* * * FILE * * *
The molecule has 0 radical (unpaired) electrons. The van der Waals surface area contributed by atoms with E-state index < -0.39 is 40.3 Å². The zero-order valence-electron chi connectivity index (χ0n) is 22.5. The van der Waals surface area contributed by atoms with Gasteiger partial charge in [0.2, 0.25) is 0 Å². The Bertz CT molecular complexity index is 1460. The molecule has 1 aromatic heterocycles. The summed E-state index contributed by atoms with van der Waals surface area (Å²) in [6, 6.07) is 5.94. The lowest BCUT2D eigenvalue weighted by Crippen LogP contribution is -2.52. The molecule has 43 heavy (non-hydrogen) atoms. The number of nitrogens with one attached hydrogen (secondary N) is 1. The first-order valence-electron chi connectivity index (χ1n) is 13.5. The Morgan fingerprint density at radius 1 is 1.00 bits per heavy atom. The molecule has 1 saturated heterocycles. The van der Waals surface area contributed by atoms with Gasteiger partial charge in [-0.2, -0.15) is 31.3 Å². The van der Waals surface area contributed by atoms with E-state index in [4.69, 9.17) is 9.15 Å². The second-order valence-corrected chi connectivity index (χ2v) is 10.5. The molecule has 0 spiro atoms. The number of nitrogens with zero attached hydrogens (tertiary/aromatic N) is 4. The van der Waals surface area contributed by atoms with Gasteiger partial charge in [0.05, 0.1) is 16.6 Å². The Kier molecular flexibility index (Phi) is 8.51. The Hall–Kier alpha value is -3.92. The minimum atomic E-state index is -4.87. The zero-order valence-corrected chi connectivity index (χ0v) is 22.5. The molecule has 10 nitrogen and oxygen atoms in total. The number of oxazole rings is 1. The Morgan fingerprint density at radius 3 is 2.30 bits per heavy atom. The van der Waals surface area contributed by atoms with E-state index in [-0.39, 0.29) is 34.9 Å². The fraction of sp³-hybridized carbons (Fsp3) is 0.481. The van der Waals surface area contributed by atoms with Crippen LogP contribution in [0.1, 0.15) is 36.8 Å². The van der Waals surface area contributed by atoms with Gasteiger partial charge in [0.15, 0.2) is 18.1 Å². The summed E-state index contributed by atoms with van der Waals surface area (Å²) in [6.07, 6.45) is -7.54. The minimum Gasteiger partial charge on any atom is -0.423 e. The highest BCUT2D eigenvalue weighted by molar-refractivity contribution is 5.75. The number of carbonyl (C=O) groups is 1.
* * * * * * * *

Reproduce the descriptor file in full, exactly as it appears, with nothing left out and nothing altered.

The molecule has 0 radical (unpaired) electrons. The van der Waals surface area contributed by atoms with E-state index < -0.39 is 40.3 Å². The zero-order valence-electron chi connectivity index (χ0n) is 22.5. The van der Waals surface area contributed by atoms with Gasteiger partial charge in [0.2, 0.25) is 0 Å². The Bertz CT molecular complexity index is 1460. The molecule has 1 aromatic heterocycles. The summed E-state index contributed by atoms with van der Waals surface area (Å²) in [6, 6.07) is 5.94. The lowest BCUT2D eigenvalue weighted by Crippen LogP contribution is -2.52. The molecule has 43 heavy (non-hydrogen) atoms. The number of nitrogens with one attached hydrogen (secondary N) is 1. The first-order valence-electron chi connectivity index (χ1n) is 13.5. The Morgan fingerprint density at radius 1 is 1.00 bits per heavy atom. The molecule has 1 saturated heterocycles. The van der Waals surface area contributed by atoms with Gasteiger partial charge in [-0.2, -0.15) is 31.3 Å². The van der Waals surface area contributed by atoms with E-state index in [4.69, 9.17) is 9.15 Å². The second-order valence-corrected chi connectivity index (χ2v) is 10.5. The molecule has 0 spiro atoms. The number of nitrogens with zero attached hydrogens (tertiary/aromatic N) is 4. The van der Waals surface area contributed by atoms with Gasteiger partial charge in [0.05, 0.1) is 16.6 Å². The Kier molecular flexibility index (Phi) is 8.51. The Hall–Kier alpha value is -3.92. The minimum atomic E-state index is -4.87. The zero-order valence-corrected chi connectivity index (χ0v) is 22.5. The molecule has 10 nitrogen and oxygen atoms in total. The number of oxazole rings is 1. The Morgan fingerprint density at radius 3 is 2.30 bits per heavy atom. The van der Waals surface area contributed by atoms with E-state index in [-0.39, 0.29) is 34.9 Å². The fraction of sp³-hybridized carbons (Fsp3) is 0.481. The van der Waals surface area contributed by atoms with Crippen LogP contribution in [0.1, 0.15) is 36.8 Å². The van der Waals surface area contributed by atoms with Gasteiger partial charge in [0.15, 0.2) is 18.1 Å². The summed E-state index contributed by atoms with van der Waals surface area (Å²) in [6.07, 6.45) is -7.54. The minimum Gasteiger partial charge on any atom is -0.423 e. The highest BCUT2D eigenvalue weighted by molar-refractivity contribution is 5.75. The number of carbonyl (C=O) groups is 1.